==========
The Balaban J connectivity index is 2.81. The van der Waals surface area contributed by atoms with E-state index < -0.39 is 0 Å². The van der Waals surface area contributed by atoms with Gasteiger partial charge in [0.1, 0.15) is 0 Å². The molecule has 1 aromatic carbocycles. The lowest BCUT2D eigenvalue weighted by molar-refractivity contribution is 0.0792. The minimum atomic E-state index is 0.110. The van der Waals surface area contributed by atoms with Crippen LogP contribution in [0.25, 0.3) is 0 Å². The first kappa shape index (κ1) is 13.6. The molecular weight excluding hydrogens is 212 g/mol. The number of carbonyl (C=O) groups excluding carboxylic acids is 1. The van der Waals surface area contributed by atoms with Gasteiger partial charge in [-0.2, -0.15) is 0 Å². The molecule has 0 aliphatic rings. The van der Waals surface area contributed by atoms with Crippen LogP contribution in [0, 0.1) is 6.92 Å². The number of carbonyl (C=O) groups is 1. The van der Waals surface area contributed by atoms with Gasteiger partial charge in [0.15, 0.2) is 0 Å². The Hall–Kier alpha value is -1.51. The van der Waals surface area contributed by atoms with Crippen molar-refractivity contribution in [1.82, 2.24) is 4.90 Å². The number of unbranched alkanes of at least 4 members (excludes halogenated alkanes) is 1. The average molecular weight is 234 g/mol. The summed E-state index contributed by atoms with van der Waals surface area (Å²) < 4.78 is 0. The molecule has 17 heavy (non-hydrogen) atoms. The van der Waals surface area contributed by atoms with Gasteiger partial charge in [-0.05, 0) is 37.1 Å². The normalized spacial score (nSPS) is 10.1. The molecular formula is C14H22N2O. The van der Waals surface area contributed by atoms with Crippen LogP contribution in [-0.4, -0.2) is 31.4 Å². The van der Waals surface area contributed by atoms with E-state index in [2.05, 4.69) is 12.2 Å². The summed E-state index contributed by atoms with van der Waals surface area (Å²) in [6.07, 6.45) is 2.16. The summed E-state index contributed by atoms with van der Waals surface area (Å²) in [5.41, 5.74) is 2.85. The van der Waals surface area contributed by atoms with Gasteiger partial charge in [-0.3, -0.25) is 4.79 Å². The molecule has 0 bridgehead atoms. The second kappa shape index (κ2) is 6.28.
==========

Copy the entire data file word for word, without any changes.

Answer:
The Balaban J connectivity index is 2.81. The van der Waals surface area contributed by atoms with E-state index < -0.39 is 0 Å². The van der Waals surface area contributed by atoms with Gasteiger partial charge in [0.1, 0.15) is 0 Å². The molecule has 1 aromatic carbocycles. The lowest BCUT2D eigenvalue weighted by molar-refractivity contribution is 0.0792. The minimum atomic E-state index is 0.110. The van der Waals surface area contributed by atoms with Crippen LogP contribution in [0.25, 0.3) is 0 Å². The first kappa shape index (κ1) is 13.6. The molecular weight excluding hydrogens is 212 g/mol. The number of carbonyl (C=O) groups excluding carboxylic acids is 1. The van der Waals surface area contributed by atoms with Gasteiger partial charge in [-0.2, -0.15) is 0 Å². The molecule has 0 aliphatic rings. The van der Waals surface area contributed by atoms with Crippen LogP contribution in [0, 0.1) is 6.92 Å². The number of carbonyl (C=O) groups is 1. The van der Waals surface area contributed by atoms with Gasteiger partial charge in [0.15, 0.2) is 0 Å². The Hall–Kier alpha value is -1.51. The van der Waals surface area contributed by atoms with Crippen molar-refractivity contribution in [1.82, 2.24) is 4.90 Å². The number of unbranched alkanes of at least 4 members (excludes halogenated alkanes) is 1. The average molecular weight is 234 g/mol. The summed E-state index contributed by atoms with van der Waals surface area (Å²) < 4.78 is 0. The molecule has 17 heavy (non-hydrogen) atoms. The van der Waals surface area contributed by atoms with Gasteiger partial charge in [-0.05, 0) is 37.1 Å². The normalized spacial score (nSPS) is 10.1. The molecular formula is C14H22N2O. The van der Waals surface area contributed by atoms with Crippen LogP contribution in [-0.4, -0.2) is 31.4 Å². The van der Waals surface area contributed by atoms with E-state index in [2.05, 4.69) is 12.2 Å². The summed E-state index contributed by atoms with van der Waals surface area (Å²) in [6.07, 6.45) is 2.16. The summed E-state index contributed by atoms with van der Waals surface area (Å²) in [5.41, 5.74) is 2.85. The van der Waals surface area contributed by atoms with Gasteiger partial charge in [-0.3, -0.25) is 4.79 Å². The molecule has 0 bridgehead atoms. The second kappa shape index (κ2) is 6.28.